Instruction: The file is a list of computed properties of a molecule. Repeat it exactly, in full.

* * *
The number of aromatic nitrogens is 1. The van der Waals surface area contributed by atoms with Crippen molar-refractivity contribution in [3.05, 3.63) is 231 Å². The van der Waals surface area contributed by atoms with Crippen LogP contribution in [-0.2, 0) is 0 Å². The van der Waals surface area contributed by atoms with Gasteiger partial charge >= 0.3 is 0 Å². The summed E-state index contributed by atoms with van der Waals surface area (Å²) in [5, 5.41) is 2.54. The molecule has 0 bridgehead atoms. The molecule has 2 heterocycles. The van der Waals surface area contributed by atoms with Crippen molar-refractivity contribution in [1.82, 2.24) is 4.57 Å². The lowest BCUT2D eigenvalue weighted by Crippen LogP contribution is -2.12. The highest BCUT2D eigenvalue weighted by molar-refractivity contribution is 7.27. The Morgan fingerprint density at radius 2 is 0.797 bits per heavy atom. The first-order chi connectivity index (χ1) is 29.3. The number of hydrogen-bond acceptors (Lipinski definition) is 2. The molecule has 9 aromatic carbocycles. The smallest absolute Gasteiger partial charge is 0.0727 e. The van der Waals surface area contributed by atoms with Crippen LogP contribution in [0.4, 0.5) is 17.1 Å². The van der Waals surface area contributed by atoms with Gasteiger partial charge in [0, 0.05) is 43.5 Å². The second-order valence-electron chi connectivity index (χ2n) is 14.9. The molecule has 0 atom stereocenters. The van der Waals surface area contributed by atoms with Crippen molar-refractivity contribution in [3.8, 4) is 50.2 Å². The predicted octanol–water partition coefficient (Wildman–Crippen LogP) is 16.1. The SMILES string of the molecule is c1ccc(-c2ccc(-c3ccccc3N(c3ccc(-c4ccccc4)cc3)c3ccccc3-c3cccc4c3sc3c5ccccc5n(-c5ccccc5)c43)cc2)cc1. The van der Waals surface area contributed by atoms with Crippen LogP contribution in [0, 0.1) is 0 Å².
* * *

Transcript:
The number of aromatic nitrogens is 1. The van der Waals surface area contributed by atoms with Crippen molar-refractivity contribution in [3.05, 3.63) is 231 Å². The van der Waals surface area contributed by atoms with Crippen LogP contribution in [-0.2, 0) is 0 Å². The van der Waals surface area contributed by atoms with Gasteiger partial charge >= 0.3 is 0 Å². The summed E-state index contributed by atoms with van der Waals surface area (Å²) in [5, 5.41) is 2.54. The molecule has 0 bridgehead atoms. The molecule has 2 heterocycles. The van der Waals surface area contributed by atoms with Crippen molar-refractivity contribution in [1.82, 2.24) is 4.57 Å². The lowest BCUT2D eigenvalue weighted by Crippen LogP contribution is -2.12. The highest BCUT2D eigenvalue weighted by molar-refractivity contribution is 7.27. The Morgan fingerprint density at radius 2 is 0.797 bits per heavy atom. The first-order chi connectivity index (χ1) is 29.3. The number of hydrogen-bond acceptors (Lipinski definition) is 2. The molecule has 9 aromatic carbocycles. The smallest absolute Gasteiger partial charge is 0.0727 e. The van der Waals surface area contributed by atoms with Crippen LogP contribution in [0.4, 0.5) is 17.1 Å². The van der Waals surface area contributed by atoms with Gasteiger partial charge in [0, 0.05) is 43.5 Å². The second-order valence-electron chi connectivity index (χ2n) is 14.9. The molecule has 0 atom stereocenters. The van der Waals surface area contributed by atoms with Crippen molar-refractivity contribution in [3.8, 4) is 50.2 Å². The predicted octanol–water partition coefficient (Wildman–Crippen LogP) is 16.1. The SMILES string of the molecule is c1ccc(-c2ccc(-c3ccccc3N(c3ccc(-c4ccccc4)cc3)c3ccccc3-c3cccc4c3sc3c5ccccc5n(-c5ccccc5)c43)cc2)cc1. The van der Waals surface area contributed by atoms with Crippen LogP contribution in [0, 0.1) is 0 Å².